It was like a tipping point - everyone recognized
the gap all at once.
In 2006 the public and Catholic school boards in York Region were struggling to figure out how they could best serve a growing number of students with the dual diagnosis of developmental disabilities and mental health issues. The existing supports and programs for children and youth on the ASD spectrum throughout York Region were failing to meet the growing need.
This increased need was due to 2 factors:
1. As an affordable, suburban municipality north of Toronto, many young families were moving to York Region at such a rate that over the past decade it had become one of the fastest growing regions in all of North America.
2. Greater education and awareness of complex developmental disabilities combined with stronger parental advocacy meant that the meagre level of service provided in the last century to families with children who needed special supports was no longer acceptable.
Parents, school boards, and several collaborative service provider tables started to talk about and explore the possibilities of working together.
Lynda Beedham, parent and chapter representative of the York Region Chapter of Autism Ontario, joined up with a trio of leaders from the service provider community:
• Sylvia Pivko, Executive Director of Blue Hills Child and Family Centre
• Sandy Thurston, Director of Network Development and Planning for Children’s Treatment Network
• Jacquie Brown, Director of Programme Services at Kinark Child and Family Services
Listen to a conversation between Lynda Beedham, Sylvia Pivko, Jacquie Brown and Sandy Thurston where they discuss what it took to pull things together in those early days.
The first bold step into the future began when everyone came together for two Community Planning days.
Parents, service providers, educators, and community partners were bound together by the shared vision that children and youth with ASD should have the necessary supports to live their lives to the fullest. There began the long journey of discovering each other’s aspirations, challenges, and hopes for the future.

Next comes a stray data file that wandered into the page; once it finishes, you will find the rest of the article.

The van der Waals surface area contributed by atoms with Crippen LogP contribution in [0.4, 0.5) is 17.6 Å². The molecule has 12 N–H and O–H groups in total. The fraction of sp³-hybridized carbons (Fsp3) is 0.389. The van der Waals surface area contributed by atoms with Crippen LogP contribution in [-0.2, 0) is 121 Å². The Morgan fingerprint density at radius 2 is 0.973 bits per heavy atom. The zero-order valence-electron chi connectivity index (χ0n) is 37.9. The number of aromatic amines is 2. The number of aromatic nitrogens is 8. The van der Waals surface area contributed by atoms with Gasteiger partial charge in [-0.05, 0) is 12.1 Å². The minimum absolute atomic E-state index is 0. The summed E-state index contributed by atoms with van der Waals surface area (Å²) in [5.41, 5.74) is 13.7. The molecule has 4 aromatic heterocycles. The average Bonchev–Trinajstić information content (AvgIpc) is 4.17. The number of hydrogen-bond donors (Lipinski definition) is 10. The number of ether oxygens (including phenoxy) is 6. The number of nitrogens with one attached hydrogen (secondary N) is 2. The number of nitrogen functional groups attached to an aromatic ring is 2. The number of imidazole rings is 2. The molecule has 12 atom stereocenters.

Click on the images below to download the Community Planning Days flyer, registration form and agenda.
The value of having parents and families at the centre of the planning effort was underlined when they quickly made it clear that any plans to improve the system of supports for ASD had to extend beyond the childhood years and address adult needs as well. From this point forward, all strategic planning efforts would include the needs of adults with ASD and adult service providers.
The two days of sharing and planning together were a giant step forward. People saw possibilities they hadn’t dared to hope for in the past. They came to understand that they had more in common than they had differences and they realized that acting together they were a greater force for change than any one of them could be acting on their own.
But it soon became painfully clear just how difficult it was going to be to co-create and build the system of supports they dreamed of when they realized there were many different understandings of how the current system worked. Job number one was to get everyone on the same page so that they could all pull together in the same direction.